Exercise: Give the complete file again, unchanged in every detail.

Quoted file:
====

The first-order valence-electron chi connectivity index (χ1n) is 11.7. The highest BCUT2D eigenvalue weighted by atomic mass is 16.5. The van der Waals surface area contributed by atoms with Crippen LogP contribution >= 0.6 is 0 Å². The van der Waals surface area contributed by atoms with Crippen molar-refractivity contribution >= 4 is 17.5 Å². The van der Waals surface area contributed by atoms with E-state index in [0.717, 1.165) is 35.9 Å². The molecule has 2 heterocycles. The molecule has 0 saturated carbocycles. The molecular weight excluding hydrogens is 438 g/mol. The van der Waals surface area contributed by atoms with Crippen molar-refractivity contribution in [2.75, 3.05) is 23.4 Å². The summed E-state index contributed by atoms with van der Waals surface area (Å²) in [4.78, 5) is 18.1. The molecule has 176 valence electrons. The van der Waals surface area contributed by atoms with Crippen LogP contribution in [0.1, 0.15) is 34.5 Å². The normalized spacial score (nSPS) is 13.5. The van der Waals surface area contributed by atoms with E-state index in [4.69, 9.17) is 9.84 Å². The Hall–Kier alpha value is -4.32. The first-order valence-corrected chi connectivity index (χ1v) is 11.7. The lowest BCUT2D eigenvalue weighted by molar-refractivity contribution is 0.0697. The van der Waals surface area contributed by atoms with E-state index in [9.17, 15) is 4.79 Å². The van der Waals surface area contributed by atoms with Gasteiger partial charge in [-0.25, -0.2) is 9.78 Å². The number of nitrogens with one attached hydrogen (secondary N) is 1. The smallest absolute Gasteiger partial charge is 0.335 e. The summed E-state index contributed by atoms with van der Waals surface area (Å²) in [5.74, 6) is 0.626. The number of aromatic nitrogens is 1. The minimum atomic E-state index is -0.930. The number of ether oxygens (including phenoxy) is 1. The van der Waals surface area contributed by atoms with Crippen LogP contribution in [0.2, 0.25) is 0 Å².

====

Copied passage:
The first-order valence-electron chi connectivity index (χ1n) is 11.7. The highest BCUT2D eigenvalue weighted by atomic mass is 16.5. The van der Waals surface area contributed by atoms with Crippen LogP contribution >= 0.6 is 0 Å². The van der Waals surface area contributed by atoms with Crippen molar-refractivity contribution >= 4 is 17.5 Å². The van der Waals surface area contributed by atoms with E-state index in [0.717, 1.165) is 35.9 Å². The molecule has 2 heterocycles. The molecule has 0 saturated carbocycles. The molecular weight excluding hydrogens is 438 g/mol. The van der Waals surface area contributed by atoms with Crippen molar-refractivity contribution in [2.75, 3.05) is 23.4 Å². The summed E-state index contributed by atoms with van der Waals surface area (Å²) in [4.78, 5) is 18.1. The molecule has 176 valence electrons. The van der Waals surface area contributed by atoms with Crippen LogP contribution in [0.1, 0.15) is 34.5 Å². The normalized spacial score (nSPS) is 13.5. The van der Waals surface area contributed by atoms with E-state index in [4.69, 9.17) is 9.84 Å². The Hall–Kier alpha value is -4.32. The first-order valence-corrected chi connectivity index (χ1v) is 11.7. The lowest BCUT2D eigenvalue weighted by molar-refractivity contribution is 0.0697. The van der Waals surface area contributed by atoms with E-state index in [9.17, 15) is 4.79 Å². The van der Waals surface area contributed by atoms with Gasteiger partial charge in [-0.25, -0.2) is 9.78 Å². The number of nitrogens with one attached hydrogen (secondary N) is 1. The smallest absolute Gasteiger partial charge is 0.335 e. The summed E-state index contributed by atoms with van der Waals surface area (Å²) in [5.74, 6) is 0.626. The number of aromatic nitrogens is 1. The minimum atomic E-state index is -0.930. The number of ether oxygens (including phenoxy) is 1. The van der Waals surface area contributed by atoms with Crippen LogP contribution in [0.2, 0.25) is 0 Å².